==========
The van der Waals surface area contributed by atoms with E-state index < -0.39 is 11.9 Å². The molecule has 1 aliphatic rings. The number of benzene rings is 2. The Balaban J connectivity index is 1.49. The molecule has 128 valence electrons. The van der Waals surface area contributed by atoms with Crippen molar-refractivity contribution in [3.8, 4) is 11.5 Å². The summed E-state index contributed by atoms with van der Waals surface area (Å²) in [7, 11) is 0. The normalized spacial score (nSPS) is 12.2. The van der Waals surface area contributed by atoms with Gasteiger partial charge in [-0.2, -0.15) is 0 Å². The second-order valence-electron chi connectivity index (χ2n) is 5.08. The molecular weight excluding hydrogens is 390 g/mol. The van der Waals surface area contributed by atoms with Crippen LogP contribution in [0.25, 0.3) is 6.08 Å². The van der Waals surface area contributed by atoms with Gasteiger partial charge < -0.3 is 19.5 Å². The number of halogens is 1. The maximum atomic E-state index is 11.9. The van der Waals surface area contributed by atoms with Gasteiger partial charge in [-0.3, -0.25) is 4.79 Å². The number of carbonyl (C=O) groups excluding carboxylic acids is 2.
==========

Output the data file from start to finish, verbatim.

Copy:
The van der Waals surface area contributed by atoms with E-state index < -0.39 is 11.9 Å². The molecule has 1 aliphatic rings. The number of benzene rings is 2. The Balaban J connectivity index is 1.49. The molecule has 128 valence electrons. The van der Waals surface area contributed by atoms with Crippen molar-refractivity contribution in [3.8, 4) is 11.5 Å². The summed E-state index contributed by atoms with van der Waals surface area (Å²) in [7, 11) is 0. The normalized spacial score (nSPS) is 12.2. The van der Waals surface area contributed by atoms with Gasteiger partial charge in [-0.2, -0.15) is 0 Å². The second-order valence-electron chi connectivity index (χ2n) is 5.08. The molecular weight excluding hydrogens is 390 g/mol. The van der Waals surface area contributed by atoms with Crippen LogP contribution in [0.25, 0.3) is 6.08 Å². The van der Waals surface area contributed by atoms with Gasteiger partial charge < -0.3 is 19.5 Å². The number of halogens is 1. The maximum atomic E-state index is 11.9. The van der Waals surface area contributed by atoms with Gasteiger partial charge in [-0.3, -0.25) is 4.79 Å². The number of carbonyl (C=O) groups excluding carboxylic acids is 2.